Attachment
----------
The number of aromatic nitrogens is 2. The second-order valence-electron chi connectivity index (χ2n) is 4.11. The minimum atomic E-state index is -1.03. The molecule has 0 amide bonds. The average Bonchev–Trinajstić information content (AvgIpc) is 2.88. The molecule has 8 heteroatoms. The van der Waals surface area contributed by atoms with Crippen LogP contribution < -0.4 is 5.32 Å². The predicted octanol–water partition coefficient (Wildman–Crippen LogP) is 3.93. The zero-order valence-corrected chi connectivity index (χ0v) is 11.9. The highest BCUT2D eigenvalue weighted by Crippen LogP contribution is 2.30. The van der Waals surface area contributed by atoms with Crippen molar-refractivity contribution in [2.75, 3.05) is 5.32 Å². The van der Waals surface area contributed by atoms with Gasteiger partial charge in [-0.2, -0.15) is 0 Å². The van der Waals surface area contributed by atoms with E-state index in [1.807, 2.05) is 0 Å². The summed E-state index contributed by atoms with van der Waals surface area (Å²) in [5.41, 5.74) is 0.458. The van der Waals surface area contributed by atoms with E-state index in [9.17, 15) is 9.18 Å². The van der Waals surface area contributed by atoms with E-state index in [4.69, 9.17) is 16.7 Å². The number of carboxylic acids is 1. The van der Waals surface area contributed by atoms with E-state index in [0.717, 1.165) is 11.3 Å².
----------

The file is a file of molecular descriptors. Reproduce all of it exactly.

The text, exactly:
The number of aromatic nitrogens is 2. The second-order valence-electron chi connectivity index (χ2n) is 4.11. The minimum atomic E-state index is -1.03. The molecule has 0 amide bonds. The average Bonchev–Trinajstić information content (AvgIpc) is 2.88. The molecule has 8 heteroatoms. The van der Waals surface area contributed by atoms with Crippen LogP contribution < -0.4 is 5.32 Å². The predicted octanol–water partition coefficient (Wildman–Crippen LogP) is 3.93. The zero-order valence-corrected chi connectivity index (χ0v) is 11.9. The highest BCUT2D eigenvalue weighted by Crippen LogP contribution is 2.30. The van der Waals surface area contributed by atoms with Crippen molar-refractivity contribution in [2.75, 3.05) is 5.32 Å². The van der Waals surface area contributed by atoms with Gasteiger partial charge in [-0.2, -0.15) is 0 Å². The van der Waals surface area contributed by atoms with E-state index in [1.807, 2.05) is 0 Å². The summed E-state index contributed by atoms with van der Waals surface area (Å²) in [5.41, 5.74) is 0.458. The van der Waals surface area contributed by atoms with E-state index in [9.17, 15) is 9.18 Å². The van der Waals surface area contributed by atoms with E-state index in [4.69, 9.17) is 16.7 Å². The number of carboxylic acids is 1. The van der Waals surface area contributed by atoms with E-state index in [0.717, 1.165) is 11.3 Å².